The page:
Remote predictive mapping can provide a base for geological mapping. This thesis investigates different methods for remotely mapping the igneous rocks and their host sedimentary rocks on Axel Heiberg Island, using the already available data sets. Axel Heiberg Island has been chosen as the platform for establishing the most suitable method of mapping igneous rocks and other geological features in the Canadian Arctic Archipelago. The igneous rocks on Axel Heiberg Island are important to understand and study because of their impact on the petroleum system and energy resources that they may contain, and because of the possibility of unravelling the debatable tectonic history of Canadian Arctic Archipelago.
To identify the geological information of the study area three remote predictive mapping approaches have been studied. The first remote predictive approach uses remote sensing techniques such as color composite and band ratio to highlight the igneous rocks on Axel Heiberg Island. The satellite sensors that have been employed to analyse the geological information on the surface of the study area are: ASTER and LANDAST satellite images. Spectral correlation technique is employed for the second and third approach. For the second mapping approach gravity and magnetic field anomalies are spectrally correlated and filtered. The filtered gravity and magnetic field anomalies provided key constrains on analysis of geological features, especially igneous rocks and salt domes. The same procedure has been used to spectrally correlate magnetic field anomalies and silica weight percentage of surface rocks derived from ASTER thermal bands.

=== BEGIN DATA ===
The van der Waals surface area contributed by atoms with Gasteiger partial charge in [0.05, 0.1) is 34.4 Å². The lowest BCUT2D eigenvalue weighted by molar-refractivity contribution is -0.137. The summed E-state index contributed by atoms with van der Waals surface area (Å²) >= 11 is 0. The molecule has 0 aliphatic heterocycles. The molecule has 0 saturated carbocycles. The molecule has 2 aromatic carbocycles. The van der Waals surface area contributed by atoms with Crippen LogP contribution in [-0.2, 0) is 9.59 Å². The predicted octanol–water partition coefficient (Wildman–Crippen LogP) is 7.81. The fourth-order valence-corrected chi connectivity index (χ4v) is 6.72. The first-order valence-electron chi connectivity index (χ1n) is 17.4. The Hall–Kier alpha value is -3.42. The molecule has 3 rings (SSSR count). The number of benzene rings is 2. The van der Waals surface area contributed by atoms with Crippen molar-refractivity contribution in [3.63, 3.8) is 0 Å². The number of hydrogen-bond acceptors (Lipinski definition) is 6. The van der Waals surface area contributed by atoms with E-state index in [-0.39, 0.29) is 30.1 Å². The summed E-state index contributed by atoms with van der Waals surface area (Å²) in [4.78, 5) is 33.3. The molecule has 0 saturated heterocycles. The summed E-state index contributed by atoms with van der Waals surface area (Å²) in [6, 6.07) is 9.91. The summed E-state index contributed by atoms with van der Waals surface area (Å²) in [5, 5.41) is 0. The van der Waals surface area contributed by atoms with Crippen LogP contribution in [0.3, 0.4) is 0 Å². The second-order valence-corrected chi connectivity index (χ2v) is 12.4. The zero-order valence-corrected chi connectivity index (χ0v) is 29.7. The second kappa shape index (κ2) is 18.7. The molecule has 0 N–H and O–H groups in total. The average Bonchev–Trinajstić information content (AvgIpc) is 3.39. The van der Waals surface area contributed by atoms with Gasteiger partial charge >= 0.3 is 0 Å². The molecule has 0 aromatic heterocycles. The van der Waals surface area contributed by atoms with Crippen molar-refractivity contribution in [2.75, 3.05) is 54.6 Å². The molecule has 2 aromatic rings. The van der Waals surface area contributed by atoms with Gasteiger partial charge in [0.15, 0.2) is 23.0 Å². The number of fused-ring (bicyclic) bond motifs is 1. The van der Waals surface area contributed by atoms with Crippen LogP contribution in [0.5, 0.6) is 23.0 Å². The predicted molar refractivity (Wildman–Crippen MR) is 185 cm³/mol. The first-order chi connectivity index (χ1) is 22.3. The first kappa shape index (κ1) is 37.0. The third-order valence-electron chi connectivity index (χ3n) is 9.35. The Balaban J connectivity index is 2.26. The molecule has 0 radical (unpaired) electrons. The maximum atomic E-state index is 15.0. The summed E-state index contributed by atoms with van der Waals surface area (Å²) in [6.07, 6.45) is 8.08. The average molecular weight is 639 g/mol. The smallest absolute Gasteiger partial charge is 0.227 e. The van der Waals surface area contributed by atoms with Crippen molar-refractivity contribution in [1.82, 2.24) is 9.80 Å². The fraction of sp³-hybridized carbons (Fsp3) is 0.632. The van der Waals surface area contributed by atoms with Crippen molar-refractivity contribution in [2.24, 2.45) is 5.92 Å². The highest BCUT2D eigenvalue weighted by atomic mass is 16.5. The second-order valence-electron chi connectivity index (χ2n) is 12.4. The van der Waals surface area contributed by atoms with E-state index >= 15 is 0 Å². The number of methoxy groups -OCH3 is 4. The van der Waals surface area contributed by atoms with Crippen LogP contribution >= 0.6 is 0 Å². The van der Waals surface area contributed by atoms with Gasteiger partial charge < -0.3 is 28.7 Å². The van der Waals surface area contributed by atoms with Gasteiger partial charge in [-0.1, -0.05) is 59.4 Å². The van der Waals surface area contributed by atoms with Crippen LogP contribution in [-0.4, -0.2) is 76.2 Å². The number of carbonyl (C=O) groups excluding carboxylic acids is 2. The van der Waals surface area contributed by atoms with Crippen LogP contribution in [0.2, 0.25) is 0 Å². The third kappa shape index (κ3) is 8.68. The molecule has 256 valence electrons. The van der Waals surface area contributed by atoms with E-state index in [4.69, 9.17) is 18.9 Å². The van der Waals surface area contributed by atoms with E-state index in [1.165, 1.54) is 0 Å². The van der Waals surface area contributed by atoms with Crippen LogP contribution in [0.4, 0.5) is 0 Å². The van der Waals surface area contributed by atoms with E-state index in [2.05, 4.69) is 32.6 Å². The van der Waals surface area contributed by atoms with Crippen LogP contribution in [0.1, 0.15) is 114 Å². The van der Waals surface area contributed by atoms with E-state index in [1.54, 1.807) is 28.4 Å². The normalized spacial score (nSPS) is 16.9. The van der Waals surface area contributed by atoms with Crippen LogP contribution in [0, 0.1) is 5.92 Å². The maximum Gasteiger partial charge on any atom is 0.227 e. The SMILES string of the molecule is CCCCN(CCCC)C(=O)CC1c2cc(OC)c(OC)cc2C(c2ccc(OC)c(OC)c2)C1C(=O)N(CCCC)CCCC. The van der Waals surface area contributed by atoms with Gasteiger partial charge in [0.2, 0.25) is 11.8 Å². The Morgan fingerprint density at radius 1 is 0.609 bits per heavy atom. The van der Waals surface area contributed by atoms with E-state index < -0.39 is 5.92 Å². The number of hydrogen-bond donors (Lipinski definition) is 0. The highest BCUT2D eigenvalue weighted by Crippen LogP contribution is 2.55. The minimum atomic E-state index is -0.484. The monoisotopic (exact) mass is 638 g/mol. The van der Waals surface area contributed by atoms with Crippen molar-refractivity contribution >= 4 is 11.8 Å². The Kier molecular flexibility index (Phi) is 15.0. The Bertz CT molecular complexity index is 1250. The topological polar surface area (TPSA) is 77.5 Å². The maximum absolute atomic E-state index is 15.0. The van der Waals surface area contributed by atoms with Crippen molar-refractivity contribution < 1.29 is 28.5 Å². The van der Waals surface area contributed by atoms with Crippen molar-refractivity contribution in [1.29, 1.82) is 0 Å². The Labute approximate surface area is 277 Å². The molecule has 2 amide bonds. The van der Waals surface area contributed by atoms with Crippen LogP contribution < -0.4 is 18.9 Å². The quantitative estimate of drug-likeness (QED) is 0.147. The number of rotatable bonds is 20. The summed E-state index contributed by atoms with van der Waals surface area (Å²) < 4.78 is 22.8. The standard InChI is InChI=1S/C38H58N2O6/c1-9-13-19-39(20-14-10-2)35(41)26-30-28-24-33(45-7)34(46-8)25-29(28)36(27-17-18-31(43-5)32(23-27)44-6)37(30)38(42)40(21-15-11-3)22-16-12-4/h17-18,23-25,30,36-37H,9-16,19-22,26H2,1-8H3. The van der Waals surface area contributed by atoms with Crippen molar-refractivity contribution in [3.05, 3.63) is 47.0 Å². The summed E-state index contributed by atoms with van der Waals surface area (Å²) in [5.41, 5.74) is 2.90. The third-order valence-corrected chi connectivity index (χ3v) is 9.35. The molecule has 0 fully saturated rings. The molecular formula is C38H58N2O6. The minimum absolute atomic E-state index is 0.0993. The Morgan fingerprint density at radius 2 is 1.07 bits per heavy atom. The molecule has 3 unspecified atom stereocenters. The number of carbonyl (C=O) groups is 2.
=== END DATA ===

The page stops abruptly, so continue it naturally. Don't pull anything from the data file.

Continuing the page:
The first remote predictive mapping technique proved to be an effective technique for initial assessment of the study area and highlighting the target geological features. Using color composite technique it was inferred that the igneous rocks in the study area have the highest
reflectance in Landsat band3 and ASTER band2. The results in the second approach were constrained by low resolution of gravity data; however the thickness trend of igneous rocks and salt domes were revealed. The third approach proved to be the most effective among the other two approaches, where result map matched well with the only available accurate geological map of the study area.